Leading Article: The art of survival

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FIREWORKS: NOT many. It may well have been, with all the lucid symbolism of British constitutional tradition, the 394th anniversary of the Gunpowder Plot; nevertheless, yesterday's announcement of the final 75 hereditary peers to be spared banishment from the House of Lords went off with neither fizz nor sparkle.

The principal interest for the moderately informed outside observer lay in working out what exactly the 75 Weatherills, as they will doubtless be known, had about them that clinched their sweep to safety. Many had seen government service of some sort or other, but we wanted to look deeper.

Conclusions: an interest in outdoor pursuits was clearly an advantage, even though Lord Mowbray, Segrave and Stourton (one man) offers a slightly more cerebral mix: "reading, shooting, gardening". Gardeners, in fact, are well represented; the 16th Earl of Lindsay, for example, lists two publications: Garden Ornament (1989), and Trellis (1991). Emsworthian hobbies did not find favour; the best we can find are Lord Glenarthur, who lists "barometers", and Lord Rea, who plays the bassoon.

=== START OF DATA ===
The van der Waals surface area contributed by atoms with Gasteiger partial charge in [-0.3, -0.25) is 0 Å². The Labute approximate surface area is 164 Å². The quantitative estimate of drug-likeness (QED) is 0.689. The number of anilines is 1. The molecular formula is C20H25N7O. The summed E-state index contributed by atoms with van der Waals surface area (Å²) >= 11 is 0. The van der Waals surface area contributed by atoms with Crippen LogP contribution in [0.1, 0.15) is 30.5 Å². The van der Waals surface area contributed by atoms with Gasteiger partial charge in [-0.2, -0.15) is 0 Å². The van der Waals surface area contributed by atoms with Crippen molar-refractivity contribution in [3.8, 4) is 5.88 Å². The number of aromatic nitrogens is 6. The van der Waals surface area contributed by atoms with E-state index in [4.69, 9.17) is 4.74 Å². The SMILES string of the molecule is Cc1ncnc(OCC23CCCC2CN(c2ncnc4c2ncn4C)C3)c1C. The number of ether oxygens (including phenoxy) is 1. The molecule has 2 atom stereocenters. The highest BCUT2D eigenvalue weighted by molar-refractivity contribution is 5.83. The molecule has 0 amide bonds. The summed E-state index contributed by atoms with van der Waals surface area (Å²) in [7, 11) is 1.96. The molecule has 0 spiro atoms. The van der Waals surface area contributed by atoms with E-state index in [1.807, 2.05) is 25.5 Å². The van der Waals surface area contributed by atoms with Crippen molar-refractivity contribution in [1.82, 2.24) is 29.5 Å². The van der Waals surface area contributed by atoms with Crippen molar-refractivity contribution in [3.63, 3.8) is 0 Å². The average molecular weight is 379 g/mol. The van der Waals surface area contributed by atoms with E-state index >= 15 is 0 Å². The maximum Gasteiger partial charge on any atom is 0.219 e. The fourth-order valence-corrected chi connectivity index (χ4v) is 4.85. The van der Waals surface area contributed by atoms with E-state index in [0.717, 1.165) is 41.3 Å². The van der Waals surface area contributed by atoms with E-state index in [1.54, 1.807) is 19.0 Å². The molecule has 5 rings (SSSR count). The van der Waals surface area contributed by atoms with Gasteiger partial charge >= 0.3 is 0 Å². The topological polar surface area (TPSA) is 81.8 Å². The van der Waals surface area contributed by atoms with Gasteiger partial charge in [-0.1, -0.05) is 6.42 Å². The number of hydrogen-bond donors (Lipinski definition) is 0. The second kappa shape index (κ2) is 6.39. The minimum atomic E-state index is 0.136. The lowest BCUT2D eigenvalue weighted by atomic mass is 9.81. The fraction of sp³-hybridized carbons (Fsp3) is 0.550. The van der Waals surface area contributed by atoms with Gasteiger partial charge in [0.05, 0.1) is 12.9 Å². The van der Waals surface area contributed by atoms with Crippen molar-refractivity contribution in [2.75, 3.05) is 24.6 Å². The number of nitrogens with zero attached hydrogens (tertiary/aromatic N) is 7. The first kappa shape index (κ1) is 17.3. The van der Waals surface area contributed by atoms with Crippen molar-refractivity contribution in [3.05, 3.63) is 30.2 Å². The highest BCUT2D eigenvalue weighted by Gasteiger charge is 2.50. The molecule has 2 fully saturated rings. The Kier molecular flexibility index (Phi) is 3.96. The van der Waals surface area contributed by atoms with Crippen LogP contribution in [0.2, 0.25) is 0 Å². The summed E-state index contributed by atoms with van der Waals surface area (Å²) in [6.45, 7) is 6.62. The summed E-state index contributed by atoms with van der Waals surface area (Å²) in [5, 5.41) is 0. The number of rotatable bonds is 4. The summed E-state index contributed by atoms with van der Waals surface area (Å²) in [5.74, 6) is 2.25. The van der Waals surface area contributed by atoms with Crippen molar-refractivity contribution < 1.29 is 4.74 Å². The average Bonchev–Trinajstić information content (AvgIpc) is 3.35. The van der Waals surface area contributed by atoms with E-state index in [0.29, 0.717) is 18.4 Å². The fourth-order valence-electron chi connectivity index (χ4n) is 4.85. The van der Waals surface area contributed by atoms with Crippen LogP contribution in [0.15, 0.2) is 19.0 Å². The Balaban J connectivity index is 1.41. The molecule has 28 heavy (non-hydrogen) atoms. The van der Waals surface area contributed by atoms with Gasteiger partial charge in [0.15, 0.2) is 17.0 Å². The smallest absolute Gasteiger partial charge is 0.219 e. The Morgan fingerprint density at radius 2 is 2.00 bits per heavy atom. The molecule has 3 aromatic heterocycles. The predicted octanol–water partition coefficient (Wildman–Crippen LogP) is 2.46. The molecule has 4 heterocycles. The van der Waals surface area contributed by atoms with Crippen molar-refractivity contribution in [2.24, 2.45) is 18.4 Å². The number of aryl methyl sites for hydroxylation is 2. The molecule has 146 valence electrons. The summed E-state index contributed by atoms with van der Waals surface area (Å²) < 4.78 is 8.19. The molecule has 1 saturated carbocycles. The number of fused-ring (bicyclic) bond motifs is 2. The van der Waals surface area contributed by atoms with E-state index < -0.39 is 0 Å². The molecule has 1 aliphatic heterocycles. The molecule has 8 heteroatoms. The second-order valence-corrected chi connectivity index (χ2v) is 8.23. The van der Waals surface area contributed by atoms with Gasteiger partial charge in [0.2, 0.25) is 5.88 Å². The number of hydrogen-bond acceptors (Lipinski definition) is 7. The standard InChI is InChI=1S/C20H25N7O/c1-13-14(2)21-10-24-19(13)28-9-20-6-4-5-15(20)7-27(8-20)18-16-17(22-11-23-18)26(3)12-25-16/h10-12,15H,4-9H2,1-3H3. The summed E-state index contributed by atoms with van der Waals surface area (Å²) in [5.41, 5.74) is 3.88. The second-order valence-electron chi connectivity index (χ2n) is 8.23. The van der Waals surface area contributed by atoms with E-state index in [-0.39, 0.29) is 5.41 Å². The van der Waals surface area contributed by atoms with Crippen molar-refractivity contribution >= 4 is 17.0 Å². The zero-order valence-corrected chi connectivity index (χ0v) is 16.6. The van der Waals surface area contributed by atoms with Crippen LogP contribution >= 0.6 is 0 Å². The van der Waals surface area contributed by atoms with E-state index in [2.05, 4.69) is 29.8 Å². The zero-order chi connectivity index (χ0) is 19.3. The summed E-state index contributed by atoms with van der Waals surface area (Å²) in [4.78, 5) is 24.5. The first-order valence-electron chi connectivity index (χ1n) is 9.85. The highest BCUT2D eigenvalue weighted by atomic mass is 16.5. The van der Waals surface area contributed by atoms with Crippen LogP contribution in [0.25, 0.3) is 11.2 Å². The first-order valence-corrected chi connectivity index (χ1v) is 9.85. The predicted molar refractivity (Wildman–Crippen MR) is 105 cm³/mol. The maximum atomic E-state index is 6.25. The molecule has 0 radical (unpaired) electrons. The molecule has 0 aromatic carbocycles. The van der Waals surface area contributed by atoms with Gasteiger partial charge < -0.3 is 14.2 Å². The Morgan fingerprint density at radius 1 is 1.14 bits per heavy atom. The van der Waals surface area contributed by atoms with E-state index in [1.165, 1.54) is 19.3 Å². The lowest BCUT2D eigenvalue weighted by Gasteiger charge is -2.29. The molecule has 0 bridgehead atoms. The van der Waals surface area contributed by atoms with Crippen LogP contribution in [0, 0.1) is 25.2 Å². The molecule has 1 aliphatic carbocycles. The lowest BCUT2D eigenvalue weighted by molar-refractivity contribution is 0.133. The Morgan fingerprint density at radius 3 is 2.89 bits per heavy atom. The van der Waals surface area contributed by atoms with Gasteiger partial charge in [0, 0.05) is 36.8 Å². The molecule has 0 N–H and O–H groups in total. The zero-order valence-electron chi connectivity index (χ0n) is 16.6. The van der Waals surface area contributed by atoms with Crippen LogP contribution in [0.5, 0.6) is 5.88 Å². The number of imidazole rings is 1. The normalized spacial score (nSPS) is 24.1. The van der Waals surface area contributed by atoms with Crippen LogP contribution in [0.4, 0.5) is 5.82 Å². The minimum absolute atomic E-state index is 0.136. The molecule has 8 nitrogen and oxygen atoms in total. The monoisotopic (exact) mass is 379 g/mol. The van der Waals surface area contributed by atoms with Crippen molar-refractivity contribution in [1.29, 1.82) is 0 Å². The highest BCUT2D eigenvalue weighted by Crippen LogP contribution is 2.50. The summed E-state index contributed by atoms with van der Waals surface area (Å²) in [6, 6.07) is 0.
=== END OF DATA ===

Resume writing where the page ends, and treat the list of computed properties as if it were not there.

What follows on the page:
No, our suspicion is that, rather as we choose potential winners at Plumpton, votes were cast for euphony. Just read: Allenby of Megiddo; Baldwin of Bewdley; Brabazon of Tara; Colville of Culross; Lucas of Crudwell and Dingwall; Sandwich; Slim; Strange. Marvellous. The Poet Laureate should hymn them, and the work should be read out every 5 November. With trumpets.